Causes of Asthma

Normally the airways to the lungs are fully open. This allows air to move in and out of the lungs freely. Many people think they have asthma only when they have asthma symptoms. In fact, the airways are sensitive all the time and most people with asthma have permanently irritated (inflamed) airways when not taking regular preventer treatment. From time to time, the airways tighten or become constricted so there is less space to breathe through, leading to asthma symptoms.

Asthma causes the airways to change in the following ways:

  1. The airway branches leading to the lungs become over-reactive and more sensitive to all kinds of asthma triggers
  2. The linings of the airways swell and become inflamed
  3. The body makes too much mucus, which clogs the airways
  4. Muscles tighten around the airways making them narrow (bronchospasm), with less room for air to pass through
  5. The lungs have difficulty moving air in and out (airflow obstruction: moving air out can be especially difficult)

These changes narrow the airways. Breathing becomes difficult and stressful.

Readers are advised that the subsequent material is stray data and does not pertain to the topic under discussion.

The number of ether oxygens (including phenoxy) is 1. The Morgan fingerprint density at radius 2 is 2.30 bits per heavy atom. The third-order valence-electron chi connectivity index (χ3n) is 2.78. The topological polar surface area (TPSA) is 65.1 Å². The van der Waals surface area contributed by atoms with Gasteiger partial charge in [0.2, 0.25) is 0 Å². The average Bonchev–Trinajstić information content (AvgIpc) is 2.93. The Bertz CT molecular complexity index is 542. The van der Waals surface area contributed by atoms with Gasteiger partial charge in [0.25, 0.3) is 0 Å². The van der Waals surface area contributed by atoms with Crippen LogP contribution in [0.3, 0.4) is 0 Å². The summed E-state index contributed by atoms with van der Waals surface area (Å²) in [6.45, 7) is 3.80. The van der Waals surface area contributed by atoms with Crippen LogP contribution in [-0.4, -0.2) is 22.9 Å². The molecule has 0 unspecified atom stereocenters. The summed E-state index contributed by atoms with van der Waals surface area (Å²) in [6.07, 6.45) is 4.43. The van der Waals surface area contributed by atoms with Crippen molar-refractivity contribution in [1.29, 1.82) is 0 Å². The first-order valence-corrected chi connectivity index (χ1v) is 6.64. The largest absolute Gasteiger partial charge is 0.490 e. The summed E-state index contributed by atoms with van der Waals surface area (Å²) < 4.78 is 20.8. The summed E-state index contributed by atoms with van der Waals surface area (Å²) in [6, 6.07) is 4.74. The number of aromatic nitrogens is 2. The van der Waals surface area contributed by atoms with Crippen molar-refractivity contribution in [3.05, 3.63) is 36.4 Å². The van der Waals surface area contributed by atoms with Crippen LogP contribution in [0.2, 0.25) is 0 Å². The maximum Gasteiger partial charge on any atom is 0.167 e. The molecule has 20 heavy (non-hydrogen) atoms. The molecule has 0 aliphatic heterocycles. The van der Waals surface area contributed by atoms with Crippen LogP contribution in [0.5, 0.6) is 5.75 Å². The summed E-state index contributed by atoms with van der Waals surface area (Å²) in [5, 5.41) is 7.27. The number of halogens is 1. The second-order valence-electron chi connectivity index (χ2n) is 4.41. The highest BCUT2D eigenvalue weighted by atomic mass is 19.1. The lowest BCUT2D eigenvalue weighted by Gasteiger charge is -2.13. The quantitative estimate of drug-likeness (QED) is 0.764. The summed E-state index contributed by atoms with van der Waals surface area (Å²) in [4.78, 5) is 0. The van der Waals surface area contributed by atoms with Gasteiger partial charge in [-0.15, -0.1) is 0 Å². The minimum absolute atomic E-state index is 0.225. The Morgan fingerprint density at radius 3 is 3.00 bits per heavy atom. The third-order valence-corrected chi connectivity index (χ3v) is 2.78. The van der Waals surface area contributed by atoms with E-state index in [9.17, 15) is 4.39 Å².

Asthma symptoms can be triggered by different triggers including colds and flu, allergies, and cigarette smoke.

Asthma triggers

Various irritants and substances that trigger allergies can trigger symptoms of asthma. Asthma triggers are different from person to person and can include:

  • Airborne substances, such as pollen, dust mites, mold spores, pet dander or particles of cockroach waste
  • Respiratory infections, such as the common cold
  • Physical activity (exercise-induced asthma)
  • Cold air
  • Air pollutants and irritants, such as smoke
  • Certain medications, including beta blockers, aspirin, ibuprofen and naproxen
  • Strong emotions and stress
  • Sulfites and preservatives added to some types of foods and beverages, including shrimp, dried fruit, processed potatoes, beer and wine
  • Gastroesophageal reflux disease (GERD), a condition in which stomach acids back up into your throat

Risk Factors

There are some factors, which can increase your chances of developing asthma:

  • Having a family member (such as a parent or sibling) with asthma
  • Suffering from another allergic condition, like atopic dermatitis or allergic rhinitis
  • Being a smoker
  • Being exposed to secondhand smoke
  • Obesity
  • Exposure to exhaust fumes or other types of pollution
  • Occupational triggers, such as chemicals